Mr. de Blasio has been hands off. He committed $2.5 billion in city funds for the M.T.A.’s capital program, but he rebuffed requests to increase operating subsidies and has declined to provide money for the authority’s plan to address the delays. During town hall meetings, he often quizzes attendees to ensure they know the city does not run the subway.
A City Hall spokeswoman, Freddi Goldstein, said the de Blasio administration “has contributed its fair share year after year.” Ms. Goldstein noted that the city’s police officers patrol subway stations and that its residents provide most of the M.T.A.’s tax revenue. “What the City of New York contributes daily is bigger than the budget alone can show,” she said.
Still, the budget shows that the city’s contribution to M.T.A. operations has dropped by almost 75 percent.
In today’s dollars, the city gave the M.T.A. roughly $1 billion in operating funding in 1990. This year, not counting money for managing some formerly city-run buses, the city gave the system about $250 million.
The mayors stuck to the cuts despite a surge in property values that the subways helped create. New York real estate values — and property tax revenues — have quintupled since the early 1990s, according to the Independent Budget Office.
None of that increased property tax revenue was earmarked for the subways.Continue reading the main story
If the city’s cuts hindered the subway, the state’s actions practically hobbled it.
Lawmakers in Albany trimmed funding for subway maintenance throughout the 1990s, records show, even as the state budget grew from $45 billion to $80 billion. Then they kept funding mostly flat for years, despite the surge in ridership.
Under Mr. Pataki, the state eliminated subsidies for the M.T.A., opting to make the authority rely entirely on fares, tolls and revenue from taxes and fees earmarked for transit. It also ended state funding for capital work.
The move rankled the state comptroller at the time, H. Carl McCall, who warned that taxes and fees were unstable.
Mr. Pataki also started a trend of redirecting revenues from taxes. In 1995, he pushed through a state income tax cut and helped pay for it by taking more than $200 million in tax revenues that had been set aside for transit. His three successors followed suit. At least $850 million has been diverted in the past two decades, records show.
Richard Ravitch, the former lieutenant governor and M.T.A. chairman who came up with the idea for many of the dedicated taxes as part of his plan to save the subways in the 1980s, said it never occurred to him that the state would redirect the revenue.
“It’s very disappointing,” Mr. Ravitch said, adding that the diversions were just another in a long list of examples of politicians taking the subway for granted and neglecting to invest in its health.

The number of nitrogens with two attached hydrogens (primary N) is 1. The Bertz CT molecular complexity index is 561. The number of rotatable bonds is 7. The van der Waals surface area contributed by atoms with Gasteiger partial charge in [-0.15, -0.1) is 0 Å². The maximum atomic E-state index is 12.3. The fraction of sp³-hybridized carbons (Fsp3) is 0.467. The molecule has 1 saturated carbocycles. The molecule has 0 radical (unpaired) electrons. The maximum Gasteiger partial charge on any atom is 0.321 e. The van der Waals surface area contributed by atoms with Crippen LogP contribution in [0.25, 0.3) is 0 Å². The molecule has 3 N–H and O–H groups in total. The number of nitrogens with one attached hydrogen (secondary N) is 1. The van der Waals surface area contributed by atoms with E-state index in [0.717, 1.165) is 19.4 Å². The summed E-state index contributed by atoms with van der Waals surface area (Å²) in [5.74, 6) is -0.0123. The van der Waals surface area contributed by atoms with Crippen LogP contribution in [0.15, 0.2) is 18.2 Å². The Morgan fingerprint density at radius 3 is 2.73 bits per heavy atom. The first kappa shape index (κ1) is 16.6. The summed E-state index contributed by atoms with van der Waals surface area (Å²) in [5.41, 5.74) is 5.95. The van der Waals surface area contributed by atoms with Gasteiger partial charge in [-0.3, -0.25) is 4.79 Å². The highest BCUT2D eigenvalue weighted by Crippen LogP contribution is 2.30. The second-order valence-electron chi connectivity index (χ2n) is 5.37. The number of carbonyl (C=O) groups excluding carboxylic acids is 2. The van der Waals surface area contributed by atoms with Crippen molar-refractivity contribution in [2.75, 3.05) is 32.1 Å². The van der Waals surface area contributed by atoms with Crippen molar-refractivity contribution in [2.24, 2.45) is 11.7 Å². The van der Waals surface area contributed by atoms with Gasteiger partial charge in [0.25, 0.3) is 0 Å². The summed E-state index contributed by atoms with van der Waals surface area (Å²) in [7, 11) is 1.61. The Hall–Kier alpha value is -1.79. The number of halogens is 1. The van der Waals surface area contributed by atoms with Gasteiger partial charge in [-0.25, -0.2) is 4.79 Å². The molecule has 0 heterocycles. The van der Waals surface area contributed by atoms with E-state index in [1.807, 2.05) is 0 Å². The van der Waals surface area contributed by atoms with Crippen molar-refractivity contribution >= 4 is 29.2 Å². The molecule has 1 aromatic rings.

“This is the lifeblood of the city,” he said. “Everybody depends on it. And yet nobody cares about it enough to think more than four years ahead. They only want to think about the next election. Nobody is thinking about the future.”
Budget shortfalls have led transit leaders to routinely raise fares to stay afloat. The subway now derives more than 60 percent of its funding from fares, a higher rate than almost any other transit system in North America.
Perhaps nothing has hamstrung the M.T.A. more than a maneuver Mr. Pataki introduced in 2000.
That year, Bear Stearns, then a Wall Street powerhouse, approached the governor with a proposal to alleviate an M.T.A. budget crunch: If the authority refinanced $12 billion of its debt, the bank said, it could get a huge influx of cash without having to pay for years.Continue reading the main story
Within weeks, a Bear Stearns executive was pitching the idea to skeptical lawmakers in a marathon meeting at the State Capitol.
Critics denounced the move, saying it was a “debt bomb” that would hurt future generations. But the lawmakers eventually signed off, and the M.T.A. agreed to the deal in 2002.
The bankers and bond underwriters — many of whom had ties to Mr. Pataki or had donated to his campaign — earned an estimated $85 million.
Mr. Pataki did not return messages seeking comment.
Today, bonds have become the biggest funding source for M.T.A.’s construction needs. The authority has borrowed about $15 billion in the past six years — about 52 percent of overall capital funding, records show. In the 1980s, only about 30 percent of capital work was financed by debt.
The current state budget director, Robert Mujica, who was appointed by Mr. Cuomo, said it was sensible for the M.T.A. to borrow more today because interest rates are much lower than in the 1980s. “Using debt is a responsible way to invest in assets that are going to last a long time,” he said.
Still, most other American transit systems fund their capital work more by government financing than borrowing.
Like the budget cuts in the 1990s, the borrowing did not immediately wreak havoc on the subway. But more than two dozen current and former M.T.A. officials said that years of underinvestment caught up to the system by the mid-2000s. Reliability plunged, they said, and it kept plunging even when Gov. David A. Paterson and Mr. Ravitch raised tax rates to benefit the authority.